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You’ve got vacation time piled up and—gas prices be darned—you’ve decided to take a week’s worth of your time and head for New England. You made the right decision, so greetings to you, your family and/or a pal. Now that you’ve decided to come up here, you’re not quite sure what type of accommodation is ideal for you, a spa or resort, hotel/motel (see below), a B&B inn or rent a vacation house. We offer below a few helpful insights to help you decide what type of lodging is best for you.


For singles and couples with A-type personalities with megaton stress onboard, we highly recommend doing some homework to look at the many spas and resorts we have in the region. They are designed as ultimate destressors, and offer all kinds of exquisite pampering, from the best dark chocolate on your pillow and towels rolled and shaped into small animals to integrative medical remedies for what ails you.


If you’re a family, we need to look at things from a wider perspective. We’ll start by using the "nuclear family" as our example: husband, wife and 2.3 kids (I don’t make up the numbers folks, I just get the demographic reports, but I do want to meet that .3 child). By using an arguably accurate norm, we should be able to help you narrow your choices.


First, we need to know how long are you planning your stay. Twelve days and eleven nights are about the max. When you’ve been away that long, you need to take a vacation from your vacation. Usually six nights and five days give you what you need to have some fun. The smart thing is to get away at a time that’s nowhere near a holiday or weekend. So, let’s say we’ll choose five weekday nights and six weekdays. There are myriad advantages to weekday as opposed to weekend getaways, especially for skiing, shorter lift lines and more free mountain to ski among them.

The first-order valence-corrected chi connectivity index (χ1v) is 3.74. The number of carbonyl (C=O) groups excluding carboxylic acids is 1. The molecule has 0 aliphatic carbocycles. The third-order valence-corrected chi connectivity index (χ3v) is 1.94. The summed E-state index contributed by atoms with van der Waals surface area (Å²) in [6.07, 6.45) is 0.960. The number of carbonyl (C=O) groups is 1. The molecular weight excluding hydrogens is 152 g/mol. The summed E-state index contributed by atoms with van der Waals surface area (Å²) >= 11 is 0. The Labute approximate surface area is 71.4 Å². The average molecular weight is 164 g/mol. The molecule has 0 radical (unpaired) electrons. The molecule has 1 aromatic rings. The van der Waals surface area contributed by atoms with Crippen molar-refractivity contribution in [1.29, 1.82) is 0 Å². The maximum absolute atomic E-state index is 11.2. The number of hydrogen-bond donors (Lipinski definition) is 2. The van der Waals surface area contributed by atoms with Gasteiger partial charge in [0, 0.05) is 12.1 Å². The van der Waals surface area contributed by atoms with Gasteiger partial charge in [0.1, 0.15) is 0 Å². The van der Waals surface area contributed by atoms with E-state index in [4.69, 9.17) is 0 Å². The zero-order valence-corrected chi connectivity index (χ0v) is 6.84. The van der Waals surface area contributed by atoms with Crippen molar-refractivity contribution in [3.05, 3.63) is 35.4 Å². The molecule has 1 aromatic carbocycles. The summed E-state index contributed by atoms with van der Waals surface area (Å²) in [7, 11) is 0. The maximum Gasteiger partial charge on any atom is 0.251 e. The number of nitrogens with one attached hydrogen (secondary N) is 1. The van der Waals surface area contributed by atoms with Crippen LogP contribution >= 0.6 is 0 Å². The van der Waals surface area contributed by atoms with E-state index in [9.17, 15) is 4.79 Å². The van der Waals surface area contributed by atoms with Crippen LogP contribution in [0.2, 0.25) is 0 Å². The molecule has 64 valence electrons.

The understandably errant assumption is that the ski and foliage seasons are when New England becomes like a giant mall the day after Thanksgiving. In reality, from Memorial Day through Labor Day is when the most tourists flock to the region—even those who live inside the region head for other states within it.

But as the seasons change, so do the rates, and if you’re looking for lower rates in the summer, surprise! And if you think the ski areas are enjoying a nice summer respite, wait until your kids find out about the Alpine Slide from the brochure stand near the front desk. The slide and a growing number of other rides are available if you stay near a big ski resort. The Alpine Slide alone will set you back $19 a throw, on average. For that, you ride up the mountain on a gondola or chairlift, make your way to the start of the track and whip down the mountain only to have the kids demand, "Let’s do it again, Daddy."


Next, are you planning on bringing any pets, a dog, cat, boa constrictor? Let’s say Spike, your Chihuahua, will be making the trip. While there are many pet-friendly places to stay, our hairy family members often aren’t welcome at many hotels unless it’s a no-tell motel that’ll rent you an 8-by-10-foot cabin for $49 a night, in which you can’t get the fold-up bed to stay up, so it becomes your table.


Is being close to a single terrain type or attraction important, or will you be heading for the many sandy beaches that outline the eastern section of the region or to the mountains of Maine, New Hampshire and Vermont? Would you rather be near a lake? No matter where you go, let’s look at the different types of accommodations. Where you spend the night and how well you sleep are critical for a restful vacation.